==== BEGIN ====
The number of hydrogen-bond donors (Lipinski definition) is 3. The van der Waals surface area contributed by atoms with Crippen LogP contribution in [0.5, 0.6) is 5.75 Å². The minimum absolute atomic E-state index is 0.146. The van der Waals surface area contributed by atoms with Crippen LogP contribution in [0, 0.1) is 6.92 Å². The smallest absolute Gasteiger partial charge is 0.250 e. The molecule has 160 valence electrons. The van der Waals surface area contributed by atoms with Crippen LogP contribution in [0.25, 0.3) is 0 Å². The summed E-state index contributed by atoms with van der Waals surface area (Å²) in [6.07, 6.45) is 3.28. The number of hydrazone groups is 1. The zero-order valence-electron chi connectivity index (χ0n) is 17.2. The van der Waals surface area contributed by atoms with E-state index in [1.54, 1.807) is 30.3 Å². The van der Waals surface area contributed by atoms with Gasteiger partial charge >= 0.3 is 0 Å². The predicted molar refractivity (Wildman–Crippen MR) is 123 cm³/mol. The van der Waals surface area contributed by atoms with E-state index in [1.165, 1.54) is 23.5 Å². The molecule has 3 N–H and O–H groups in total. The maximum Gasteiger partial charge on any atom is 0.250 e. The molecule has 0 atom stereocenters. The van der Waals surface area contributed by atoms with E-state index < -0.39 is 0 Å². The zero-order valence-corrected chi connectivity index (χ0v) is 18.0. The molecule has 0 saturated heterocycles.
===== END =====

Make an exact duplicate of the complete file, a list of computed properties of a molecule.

The number of hydrogen-bond donors (Lipinski definition) is 3. The van der Waals surface area contributed by atoms with Crippen LogP contribution in [0.5, 0.6) is 5.75 Å². The minimum absolute atomic E-state index is 0.146. The van der Waals surface area contributed by atoms with Crippen LogP contribution in [0, 0.1) is 6.92 Å². The smallest absolute Gasteiger partial charge is 0.250 e. The molecule has 160 valence electrons. The van der Waals surface area contributed by atoms with Crippen LogP contribution in [0.25, 0.3) is 0 Å². The summed E-state index contributed by atoms with van der Waals surface area (Å²) in [6.07, 6.45) is 3.28. The number of hydrazone groups is 1. The zero-order valence-electron chi connectivity index (χ0n) is 17.2. The van der Waals surface area contributed by atoms with E-state index in [1.54, 1.807) is 30.3 Å². The van der Waals surface area contributed by atoms with Gasteiger partial charge >= 0.3 is 0 Å². The predicted molar refractivity (Wildman–Crippen MR) is 123 cm³/mol. The van der Waals surface area contributed by atoms with E-state index in [1.165, 1.54) is 23.5 Å². The molecule has 3 N–H and O–H groups in total. The maximum Gasteiger partial charge on any atom is 0.250 e. The molecule has 0 atom stereocenters. The van der Waals surface area contributed by atoms with E-state index < -0.39 is 0 Å². The zero-order valence-corrected chi connectivity index (χ0v) is 18.0. The molecule has 0 saturated heterocycles.